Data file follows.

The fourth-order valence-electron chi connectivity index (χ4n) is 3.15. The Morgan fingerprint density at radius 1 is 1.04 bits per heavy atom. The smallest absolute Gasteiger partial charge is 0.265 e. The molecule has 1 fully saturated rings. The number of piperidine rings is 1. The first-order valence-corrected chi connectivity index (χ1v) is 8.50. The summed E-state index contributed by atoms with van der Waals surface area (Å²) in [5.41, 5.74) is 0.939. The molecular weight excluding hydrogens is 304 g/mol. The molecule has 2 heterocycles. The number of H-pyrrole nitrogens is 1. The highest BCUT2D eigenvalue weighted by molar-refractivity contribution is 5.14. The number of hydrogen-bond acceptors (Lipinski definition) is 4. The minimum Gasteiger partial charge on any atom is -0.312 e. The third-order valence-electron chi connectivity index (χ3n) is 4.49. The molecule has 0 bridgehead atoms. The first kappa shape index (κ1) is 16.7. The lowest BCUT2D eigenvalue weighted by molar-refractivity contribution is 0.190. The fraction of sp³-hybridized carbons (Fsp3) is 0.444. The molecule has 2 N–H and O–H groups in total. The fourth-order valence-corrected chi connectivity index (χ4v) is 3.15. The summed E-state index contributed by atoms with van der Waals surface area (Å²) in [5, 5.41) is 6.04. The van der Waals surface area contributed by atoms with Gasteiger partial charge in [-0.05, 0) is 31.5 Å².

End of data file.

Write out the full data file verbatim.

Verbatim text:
The fourth-order valence-electron chi connectivity index (χ4n) is 3.15. The Morgan fingerprint density at radius 1 is 1.04 bits per heavy atom. The smallest absolute Gasteiger partial charge is 0.265 e. The molecule has 1 fully saturated rings. The number of piperidine rings is 1. The first-order valence-corrected chi connectivity index (χ1v) is 8.50. The summed E-state index contributed by atoms with van der Waals surface area (Å²) in [5.41, 5.74) is 0.939. The molecular weight excluding hydrogens is 304 g/mol. The molecule has 2 heterocycles. The number of H-pyrrole nitrogens is 1. The highest BCUT2D eigenvalue weighted by molar-refractivity contribution is 5.14. The number of hydrogen-bond acceptors (Lipinski definition) is 4. The minimum Gasteiger partial charge on any atom is -0.312 e. The third-order valence-electron chi connectivity index (χ3n) is 4.49. The molecule has 0 bridgehead atoms. The first kappa shape index (κ1) is 16.7. The lowest BCUT2D eigenvalue weighted by molar-refractivity contribution is 0.190. The fraction of sp³-hybridized carbons (Fsp3) is 0.444. The molecule has 2 N–H and O–H groups in total. The fourth-order valence-corrected chi connectivity index (χ4v) is 3.15. The summed E-state index contributed by atoms with van der Waals surface area (Å²) in [5, 5.41) is 6.04. The van der Waals surface area contributed by atoms with Gasteiger partial charge in [-0.05, 0) is 31.5 Å².